“Venice, A monograph” by David DuChemin
You can read David DuChemin’s new e-book, “Venice- a monograph” as a how-to book. It is a lesson of defining, starting and re-defining the boundaries of a photographic project to fit the reality. The monograph images have more then one link- there is a common location- Venice, time of shooting- evenings in the rain, color theme present even in black-and-white images (blue), making it a concise body of work. All of those elements serve the main idea of the book- to show author’s feelings at the time of shooting- loneliness, solitude, isolation. Bottom line- the book is worth far more than 5$ you will pay for it, if not for the photographic tips, certainly to see his view of Venice- quite different from most tourists impressions. Read more or click here to buy.
“Iceland, A monograph” by David DuChemin
The images presented in “Iceland” are single, concise body of work, which is a bit different then his previous e-books in the series. The photographs are strongly connected by geographical place, wide angle tilt-shift lens (with its shallow depth of field and selective focus) and post-processing. Even though two different tonalities of images were used (and there are two Lightroom presets available for download!), they all go together very well. There is 39 images, exploring the vastness of Iceland landscape and barely any people with exception of photographers. The abandoned buildings only add to the feeling of solitude- and it is quite hard to find places like that Europe. Starting from saying that “teaching keeps me learning” the author gets into the lessons on photography prepared for this volume. And there is quite a few here. There are some thoughts on organization of this type of a trip and what gear to pack, the convincing lecture on the need of the tripod, and some great tips and advice on creative use of tilt-shift lens and especially neutral grad filters. In fact, he was the first to mention the color cast on so called “neutral” filters, something which frustrated me the first time I started to use them. And the way David DuChemin plays with sandwiching grad filters- it is worth reading and exploring. The e-book ends with a image by image description of why and how they were taken, and what were the particular challenges with any of them. It is a great learning source for every photographer. The e-book is not only yet another occasion to take a look on David DuChemin photography, which he keeps always fresh, not repeating same ideas and compositions. It is also a great source on creative ideas and techniques to improve your photography. I would say- 5$ well spend. Read more or click here to buy.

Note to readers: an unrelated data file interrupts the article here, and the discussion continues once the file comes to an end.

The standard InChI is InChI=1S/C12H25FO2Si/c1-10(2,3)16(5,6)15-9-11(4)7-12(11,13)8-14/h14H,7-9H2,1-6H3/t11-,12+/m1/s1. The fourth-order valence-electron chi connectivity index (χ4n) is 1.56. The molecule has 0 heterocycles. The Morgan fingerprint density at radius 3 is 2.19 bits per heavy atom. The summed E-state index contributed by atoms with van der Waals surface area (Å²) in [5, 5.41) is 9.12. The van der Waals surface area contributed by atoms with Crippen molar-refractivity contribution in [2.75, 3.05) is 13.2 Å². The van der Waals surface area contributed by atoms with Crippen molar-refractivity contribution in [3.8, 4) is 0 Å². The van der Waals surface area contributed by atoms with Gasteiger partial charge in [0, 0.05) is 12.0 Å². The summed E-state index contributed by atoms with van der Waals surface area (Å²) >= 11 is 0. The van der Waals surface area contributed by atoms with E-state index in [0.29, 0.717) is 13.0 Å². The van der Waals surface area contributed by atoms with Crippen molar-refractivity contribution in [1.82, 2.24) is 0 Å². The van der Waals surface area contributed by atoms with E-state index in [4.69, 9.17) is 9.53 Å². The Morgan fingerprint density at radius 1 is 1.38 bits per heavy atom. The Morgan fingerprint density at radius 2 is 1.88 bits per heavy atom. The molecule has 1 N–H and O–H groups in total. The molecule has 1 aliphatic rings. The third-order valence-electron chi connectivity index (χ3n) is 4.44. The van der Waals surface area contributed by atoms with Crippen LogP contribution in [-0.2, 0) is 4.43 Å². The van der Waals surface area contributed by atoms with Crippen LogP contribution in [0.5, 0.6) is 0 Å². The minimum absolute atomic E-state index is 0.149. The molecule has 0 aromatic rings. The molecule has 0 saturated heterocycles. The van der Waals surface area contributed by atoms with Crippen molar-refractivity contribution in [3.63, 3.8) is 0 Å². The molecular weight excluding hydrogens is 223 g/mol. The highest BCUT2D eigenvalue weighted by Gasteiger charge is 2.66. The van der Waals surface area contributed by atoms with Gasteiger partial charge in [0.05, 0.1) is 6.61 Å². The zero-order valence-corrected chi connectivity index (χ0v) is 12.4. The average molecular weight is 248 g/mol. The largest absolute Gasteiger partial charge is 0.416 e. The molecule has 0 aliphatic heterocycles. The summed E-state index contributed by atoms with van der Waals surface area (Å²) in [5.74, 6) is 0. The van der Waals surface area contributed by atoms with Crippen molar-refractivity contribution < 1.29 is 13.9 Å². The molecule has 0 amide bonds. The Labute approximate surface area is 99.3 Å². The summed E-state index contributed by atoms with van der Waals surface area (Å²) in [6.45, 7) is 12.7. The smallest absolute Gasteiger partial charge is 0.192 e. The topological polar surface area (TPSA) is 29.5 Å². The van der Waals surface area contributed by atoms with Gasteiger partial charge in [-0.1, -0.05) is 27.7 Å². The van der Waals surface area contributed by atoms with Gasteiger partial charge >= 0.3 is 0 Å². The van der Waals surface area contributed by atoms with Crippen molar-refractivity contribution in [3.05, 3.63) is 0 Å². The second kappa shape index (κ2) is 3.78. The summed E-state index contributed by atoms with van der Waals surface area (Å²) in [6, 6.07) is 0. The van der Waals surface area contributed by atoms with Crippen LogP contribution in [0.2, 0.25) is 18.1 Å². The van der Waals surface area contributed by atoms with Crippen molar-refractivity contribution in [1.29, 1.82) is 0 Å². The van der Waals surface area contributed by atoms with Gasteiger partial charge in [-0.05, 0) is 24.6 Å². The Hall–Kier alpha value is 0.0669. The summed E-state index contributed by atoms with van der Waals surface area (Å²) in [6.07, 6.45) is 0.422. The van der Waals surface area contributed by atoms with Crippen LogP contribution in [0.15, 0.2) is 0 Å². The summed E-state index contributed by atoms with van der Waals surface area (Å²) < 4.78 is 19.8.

“Chasing reflections” by Eli Reinholdtsen
Like all previous e-books in the series, this one is divided into three distinct sections. It gives you the opportunity to just enjoy good photography, or to learn from another photographer’s experience.